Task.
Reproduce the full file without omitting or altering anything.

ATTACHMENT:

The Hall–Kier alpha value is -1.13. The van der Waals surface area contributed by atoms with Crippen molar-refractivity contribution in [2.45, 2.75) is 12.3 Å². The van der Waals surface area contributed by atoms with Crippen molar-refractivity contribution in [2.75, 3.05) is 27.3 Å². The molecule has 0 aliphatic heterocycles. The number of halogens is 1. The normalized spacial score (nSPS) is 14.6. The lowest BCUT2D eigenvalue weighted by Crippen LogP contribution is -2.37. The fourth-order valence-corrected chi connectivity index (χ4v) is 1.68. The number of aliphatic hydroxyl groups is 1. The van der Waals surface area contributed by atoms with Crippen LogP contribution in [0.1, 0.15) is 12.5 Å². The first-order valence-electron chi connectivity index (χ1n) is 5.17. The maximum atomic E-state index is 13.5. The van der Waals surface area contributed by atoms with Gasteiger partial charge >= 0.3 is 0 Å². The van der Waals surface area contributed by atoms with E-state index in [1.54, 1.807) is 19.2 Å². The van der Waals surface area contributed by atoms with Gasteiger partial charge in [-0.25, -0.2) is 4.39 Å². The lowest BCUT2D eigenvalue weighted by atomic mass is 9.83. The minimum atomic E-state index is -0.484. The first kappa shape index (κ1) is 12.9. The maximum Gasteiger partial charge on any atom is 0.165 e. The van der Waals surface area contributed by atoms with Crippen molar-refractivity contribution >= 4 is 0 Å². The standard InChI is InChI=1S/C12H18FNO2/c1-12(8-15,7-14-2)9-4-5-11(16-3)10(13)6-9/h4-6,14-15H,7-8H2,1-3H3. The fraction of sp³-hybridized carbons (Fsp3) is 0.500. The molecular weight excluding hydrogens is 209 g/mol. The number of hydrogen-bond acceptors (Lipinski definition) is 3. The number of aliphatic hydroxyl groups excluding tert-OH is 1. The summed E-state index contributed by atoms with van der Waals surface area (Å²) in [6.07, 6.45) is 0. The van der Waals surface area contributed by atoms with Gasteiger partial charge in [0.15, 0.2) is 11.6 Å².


The Hall–Kier alpha value is -1.13. The van der Waals surface area contributed by atoms with Crippen molar-refractivity contribution in [2.45, 2.75) is 12.3 Å². The van der Waals surface area contributed by atoms with Crippen molar-refractivity contribution in [2.75, 3.05) is 27.3 Å². The molecule has 0 aliphatic heterocycles. The number of halogens is 1. The normalized spacial score (nSPS) is 14.6. The lowest BCUT2D eigenvalue weighted by Crippen LogP contribution is -2.37. The fourth-order valence-corrected chi connectivity index (χ4v) is 1.68. The number of aliphatic hydroxyl groups is 1. The van der Waals surface area contributed by atoms with Crippen LogP contribution in [0.1, 0.15) is 12.5 Å². The first-order valence-electron chi connectivity index (χ1n) is 5.17. The maximum atomic E-state index is 13.5. The van der Waals surface area contributed by atoms with Gasteiger partial charge >= 0.3 is 0 Å². The van der Waals surface area contributed by atoms with E-state index in [1.54, 1.807) is 19.2 Å². The van der Waals surface area contributed by atoms with Gasteiger partial charge in [-0.25, -0.2) is 4.39 Å². The lowest BCUT2D eigenvalue weighted by atomic mass is 9.83. The minimum atomic E-state index is -0.484. The first kappa shape index (κ1) is 12.9. The maximum Gasteiger partial charge on any atom is 0.165 e. The van der Waals surface area contributed by atoms with Crippen molar-refractivity contribution >= 4 is 0 Å². The standard InChI is InChI=1S/C12H18FNO2/c1-12(8-15,7-14-2)9-4-5-11(16-3)10(13)6-9/h4-6,14-15H,7-8H2,1-3H3. The fraction of sp³-hybridized carbons (Fsp3) is 0.500. The molecular weight excluding hydrogens is 209 g/mol. The number of hydrogen-bond acceptors (Lipinski definition) is 3. The number of aliphatic hydroxyl groups excluding tert-OH is 1. The summed E-state index contributed by atoms with van der Waals surface area (Å²) in [6.07, 6.45) is 0. The van der Waals surface area contributed by atoms with Gasteiger partial charge in [0.15, 0.2) is 11.6 Å².